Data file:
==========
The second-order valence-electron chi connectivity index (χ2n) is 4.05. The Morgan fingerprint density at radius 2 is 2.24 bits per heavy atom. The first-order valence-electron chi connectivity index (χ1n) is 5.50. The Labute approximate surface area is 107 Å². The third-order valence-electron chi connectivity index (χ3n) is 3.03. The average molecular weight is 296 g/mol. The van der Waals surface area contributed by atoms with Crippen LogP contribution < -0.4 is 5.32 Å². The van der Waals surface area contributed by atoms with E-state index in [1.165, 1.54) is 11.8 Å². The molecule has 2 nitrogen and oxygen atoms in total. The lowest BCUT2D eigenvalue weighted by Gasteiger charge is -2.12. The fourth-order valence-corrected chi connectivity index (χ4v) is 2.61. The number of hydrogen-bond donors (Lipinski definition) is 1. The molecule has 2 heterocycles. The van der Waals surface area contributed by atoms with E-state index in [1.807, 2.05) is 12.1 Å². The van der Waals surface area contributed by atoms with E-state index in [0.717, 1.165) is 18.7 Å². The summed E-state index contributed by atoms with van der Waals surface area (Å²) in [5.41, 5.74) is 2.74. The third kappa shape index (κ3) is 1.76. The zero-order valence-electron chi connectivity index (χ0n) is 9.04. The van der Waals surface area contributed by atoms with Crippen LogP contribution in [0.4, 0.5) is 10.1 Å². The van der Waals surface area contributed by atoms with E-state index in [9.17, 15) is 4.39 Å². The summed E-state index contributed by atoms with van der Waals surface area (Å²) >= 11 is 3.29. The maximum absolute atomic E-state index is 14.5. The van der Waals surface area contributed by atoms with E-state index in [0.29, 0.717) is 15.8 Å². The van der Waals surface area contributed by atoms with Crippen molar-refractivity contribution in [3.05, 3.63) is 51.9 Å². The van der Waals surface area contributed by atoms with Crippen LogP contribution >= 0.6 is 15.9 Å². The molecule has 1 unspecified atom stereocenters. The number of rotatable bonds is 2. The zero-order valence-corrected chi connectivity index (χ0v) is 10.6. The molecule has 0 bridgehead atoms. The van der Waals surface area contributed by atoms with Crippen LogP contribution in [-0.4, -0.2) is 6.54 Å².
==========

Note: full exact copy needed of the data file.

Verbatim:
The second-order valence-electron chi connectivity index (χ2n) is 4.05. The Morgan fingerprint density at radius 2 is 2.24 bits per heavy atom. The first-order valence-electron chi connectivity index (χ1n) is 5.50. The Labute approximate surface area is 107 Å². The third-order valence-electron chi connectivity index (χ3n) is 3.03. The average molecular weight is 296 g/mol. The van der Waals surface area contributed by atoms with Crippen LogP contribution < -0.4 is 5.32 Å². The van der Waals surface area contributed by atoms with E-state index in [1.165, 1.54) is 11.8 Å². The molecule has 2 nitrogen and oxygen atoms in total. The lowest BCUT2D eigenvalue weighted by Gasteiger charge is -2.12. The fourth-order valence-corrected chi connectivity index (χ4v) is 2.61. The number of hydrogen-bond donors (Lipinski definition) is 1. The molecule has 2 heterocycles. The van der Waals surface area contributed by atoms with E-state index in [1.807, 2.05) is 12.1 Å². The van der Waals surface area contributed by atoms with E-state index in [0.717, 1.165) is 18.7 Å². The summed E-state index contributed by atoms with van der Waals surface area (Å²) in [5.41, 5.74) is 2.74. The third kappa shape index (κ3) is 1.76. The zero-order valence-electron chi connectivity index (χ0n) is 9.04. The van der Waals surface area contributed by atoms with Crippen LogP contribution in [0.4, 0.5) is 10.1 Å². The van der Waals surface area contributed by atoms with E-state index in [9.17, 15) is 4.39 Å². The summed E-state index contributed by atoms with van der Waals surface area (Å²) >= 11 is 3.29. The maximum absolute atomic E-state index is 14.5. The van der Waals surface area contributed by atoms with E-state index in [0.29, 0.717) is 15.8 Å². The van der Waals surface area contributed by atoms with Crippen molar-refractivity contribution in [3.05, 3.63) is 51.9 Å². The van der Waals surface area contributed by atoms with Crippen LogP contribution >= 0.6 is 15.9 Å². The molecule has 1 unspecified atom stereocenters. The number of rotatable bonds is 2. The zero-order valence-corrected chi connectivity index (χ0v) is 10.6. The molecule has 0 bridgehead atoms. The van der Waals surface area contributed by atoms with Crippen LogP contribution in [-0.4, -0.2) is 6.54 Å².